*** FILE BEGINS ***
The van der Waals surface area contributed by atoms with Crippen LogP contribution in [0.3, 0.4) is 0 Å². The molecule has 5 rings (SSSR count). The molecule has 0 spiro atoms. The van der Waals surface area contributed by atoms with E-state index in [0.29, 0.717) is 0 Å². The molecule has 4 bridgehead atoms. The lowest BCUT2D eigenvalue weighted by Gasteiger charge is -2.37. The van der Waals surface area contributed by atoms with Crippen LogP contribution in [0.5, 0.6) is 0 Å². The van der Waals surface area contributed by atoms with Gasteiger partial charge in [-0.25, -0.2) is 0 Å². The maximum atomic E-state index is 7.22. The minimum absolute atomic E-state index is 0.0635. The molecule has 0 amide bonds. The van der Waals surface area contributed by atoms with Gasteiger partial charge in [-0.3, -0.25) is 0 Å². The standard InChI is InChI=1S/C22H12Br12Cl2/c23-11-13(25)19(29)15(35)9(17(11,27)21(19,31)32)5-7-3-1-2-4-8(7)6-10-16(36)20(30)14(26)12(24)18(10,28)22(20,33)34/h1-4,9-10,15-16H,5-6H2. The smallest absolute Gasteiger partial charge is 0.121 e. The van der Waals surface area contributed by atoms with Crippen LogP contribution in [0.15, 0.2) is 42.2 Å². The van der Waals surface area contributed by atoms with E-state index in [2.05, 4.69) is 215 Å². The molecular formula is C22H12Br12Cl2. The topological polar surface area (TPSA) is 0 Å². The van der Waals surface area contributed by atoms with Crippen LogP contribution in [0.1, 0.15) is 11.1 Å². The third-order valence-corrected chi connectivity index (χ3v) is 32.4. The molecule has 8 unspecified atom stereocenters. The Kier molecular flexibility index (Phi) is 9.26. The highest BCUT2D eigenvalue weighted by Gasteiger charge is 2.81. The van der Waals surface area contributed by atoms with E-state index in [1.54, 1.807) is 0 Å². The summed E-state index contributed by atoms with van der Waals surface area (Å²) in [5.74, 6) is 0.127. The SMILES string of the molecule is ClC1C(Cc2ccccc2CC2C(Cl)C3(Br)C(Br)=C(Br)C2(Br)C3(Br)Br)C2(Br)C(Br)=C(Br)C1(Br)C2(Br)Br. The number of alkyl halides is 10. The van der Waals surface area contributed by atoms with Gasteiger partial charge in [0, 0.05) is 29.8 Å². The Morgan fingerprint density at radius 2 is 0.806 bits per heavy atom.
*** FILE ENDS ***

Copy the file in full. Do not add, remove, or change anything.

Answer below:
The van der Waals surface area contributed by atoms with Crippen LogP contribution in [0.3, 0.4) is 0 Å². The molecule has 5 rings (SSSR count). The molecule has 0 spiro atoms. The van der Waals surface area contributed by atoms with E-state index in [0.29, 0.717) is 0 Å². The molecule has 4 bridgehead atoms. The lowest BCUT2D eigenvalue weighted by Gasteiger charge is -2.37. The van der Waals surface area contributed by atoms with Crippen LogP contribution in [0.5, 0.6) is 0 Å². The van der Waals surface area contributed by atoms with Gasteiger partial charge in [-0.25, -0.2) is 0 Å². The maximum atomic E-state index is 7.22. The minimum absolute atomic E-state index is 0.0635. The molecule has 0 amide bonds. The van der Waals surface area contributed by atoms with Gasteiger partial charge in [-0.3, -0.25) is 0 Å². The standard InChI is InChI=1S/C22H12Br12Cl2/c23-11-13(25)19(29)15(35)9(17(11,27)21(19,31)32)5-7-3-1-2-4-8(7)6-10-16(36)20(30)14(26)12(24)18(10,28)22(20,33)34/h1-4,9-10,15-16H,5-6H2. The smallest absolute Gasteiger partial charge is 0.121 e. The van der Waals surface area contributed by atoms with Crippen LogP contribution in [0.15, 0.2) is 42.2 Å². The van der Waals surface area contributed by atoms with E-state index in [2.05, 4.69) is 215 Å². The molecular formula is C22H12Br12Cl2. The topological polar surface area (TPSA) is 0 Å². The van der Waals surface area contributed by atoms with Crippen LogP contribution in [0.1, 0.15) is 11.1 Å². The third-order valence-corrected chi connectivity index (χ3v) is 32.4. The molecule has 8 unspecified atom stereocenters. The Kier molecular flexibility index (Phi) is 9.26. The highest BCUT2D eigenvalue weighted by Gasteiger charge is 2.81. The van der Waals surface area contributed by atoms with E-state index in [1.54, 1.807) is 0 Å². The summed E-state index contributed by atoms with van der Waals surface area (Å²) in [5.74, 6) is 0.127. The SMILES string of the molecule is ClC1C(Cc2ccccc2CC2C(Cl)C3(Br)C(Br)=C(Br)C2(Br)C3(Br)Br)C2(Br)C(Br)=C(Br)C1(Br)C2(Br)Br. The number of alkyl halides is 10. The van der Waals surface area contributed by atoms with Gasteiger partial charge in [0, 0.05) is 29.8 Å². The Morgan fingerprint density at radius 2 is 0.806 bits per heavy atom.